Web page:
Internet Protocol (IP) is a protocol that operates from the Internet layer of the TCP/IP reference model. The specifications of IP are provided in RFC 791. IP is responsible for transmitting data to the correct destination. It also takes care of routing. Irrespective of the protocol used in the Transport layer, all the protocols rely on IP for sending and receiving data. The following are some of the characteristics of IP:
IP provides a connectionless delivery system. This means that every data packet that is sent across the network is treated as an independent unit. IP does not maintain the details of the connection between the server and the client.
IP does not guarantee a reliable data transfer. However, this does not mean that packets are ignored without a proper rule. Data loss occurs only when there are problems on the network.
IP provides a best-effort delivery system, which means that IP tries to avert data loss as much as possible. Data loss occurs only in exceptional situations, such as problems in the network due to a hardware failure.
The process of delivering data from one computer to another is called routing.
To learn more about routing, see "IP Routing," p. 259
Data Transmission Using IP
IP takes care of delivering a data packet irrespective of the location of the destination. Location in this context refers to the network on which the computer is located. The sender and the receiver can belong to the same network or might be on different networks. If the receiver is on the same network, the sender transmits the data directly to the destination. This is also called local delivery of packets. However, if the destination computer is on a different network, an intermediate device is required. The process of routing a data packet to a computer on a remote network is also called remote delivery of packets.
For more information on intermediate devices, see "Intermediate Devices," p. 13
To know more about how a computer checks whether the destination computer is on the same network, see "Routing Concepts," p. 260
The sender is ignorant of how the data packets reach the destination. The sender need not be aware of the path taken by the data to reach the destination. This concept is not new to you. For example, in the postal service, if you post a letter, all that you need to do is provide the correct address. You, as a sender, need not be aware of the how the letter is being sent to the destination. Similarly, during the transmission of data, it might pass through a number of intermediate devices before it reaches the final destination without the sender being aware of it. Each intermediate device can decide the best route or path that can be taken by the data.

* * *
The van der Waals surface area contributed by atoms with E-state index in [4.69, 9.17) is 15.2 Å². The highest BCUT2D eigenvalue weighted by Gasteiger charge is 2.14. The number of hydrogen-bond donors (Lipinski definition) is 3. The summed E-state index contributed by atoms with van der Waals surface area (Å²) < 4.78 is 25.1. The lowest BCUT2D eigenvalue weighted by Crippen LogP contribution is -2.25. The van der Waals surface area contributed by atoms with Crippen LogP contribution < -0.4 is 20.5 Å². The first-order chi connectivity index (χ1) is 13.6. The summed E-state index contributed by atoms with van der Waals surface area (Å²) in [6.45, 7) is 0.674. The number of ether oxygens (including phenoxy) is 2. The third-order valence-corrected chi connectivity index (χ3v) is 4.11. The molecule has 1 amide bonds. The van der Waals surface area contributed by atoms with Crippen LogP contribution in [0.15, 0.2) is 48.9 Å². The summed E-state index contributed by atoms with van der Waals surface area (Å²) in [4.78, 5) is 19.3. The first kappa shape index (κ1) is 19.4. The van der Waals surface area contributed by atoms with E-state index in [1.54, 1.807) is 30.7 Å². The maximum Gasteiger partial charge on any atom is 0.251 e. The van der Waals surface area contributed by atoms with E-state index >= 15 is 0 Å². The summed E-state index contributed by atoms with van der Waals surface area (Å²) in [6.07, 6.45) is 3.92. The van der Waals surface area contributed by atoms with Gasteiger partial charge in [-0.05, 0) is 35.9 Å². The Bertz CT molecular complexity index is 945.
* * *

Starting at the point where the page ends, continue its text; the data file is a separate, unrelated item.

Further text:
The data that is sent by the application could be a text file, bitmap file, or an audio file.
Functions of IP
IP defines a set of standards for data transmission. The standards that are defined by IP are as follows:
IP defines the format of the basic unit of data transmission that can be sent to the Network Interface layer. This basic unit of data transmission is called a datagram or an IP datagram. The format of a datagram is discussed later in this chapter. A datagram is sent to the Network Interface layer in which it is encapsulated in a frame and transmitted over the physical medium. A frame is the basic unit of data transfer defined by the Network Interface layer. A datagram is converted to a frame because the Network Interface layer can transmit data only in the form of frames.
IP also performs routing. If there are more routes to the same destination, IP determines the best route that a data packet can take to reach the destination and also sends the data packet through the same path.
IP also defines a set of rules that define the conditions in which a datagram can be discarded. IP works with ICMP, which is responsible for generating error messages when an error occurs during data transmission. The Transport layer protocols, namely TCP and UDP, decide to retransmit data based on the error message that is received.
To know more about how error messages are generated by ICMP, see "Internet Control Message Protocol," p. 61
IP Hourglass Model
The data that is created by an application needs to pass through all the layers of the TCP/IP reference model to reach the destination. For example, the Application layer protocol used might be HTTP, FTP, or TFTP. Every application layer protocol is associated with a Transport layer protocol depending on whether it is connection-oriented or connectionless. The Transport layer protocol, in turn, interacts with IP for routing the data packets. It is very important to understand that irrespective of the Application layer protocols and the Transport layer protocols, the only protocol that is used for routing the data packets is IP. When the data transmission through the four layers is visualized, it takes the shape of an hourglass (see Figure 3.2) and thus the model is called the IP hourglass model.
Figure 3.2 The IP hourglass model depicts that whatever the path is taken by data, it has to pass through IP.
In Figure 3.2, notice that Source A and Source B interact with the HTTP, whereas Source C interacts with TFTP. HTTP interacts with TCP and TFTP interacts with UDP, which are in the Transport layer. TCP and UDP send the data to IP in the Internet layer. IP datagrams are forwarded to the Network Interface layer, which creates the frames based on the network technology used.
For information on RFCs, see "RFCs," p. 425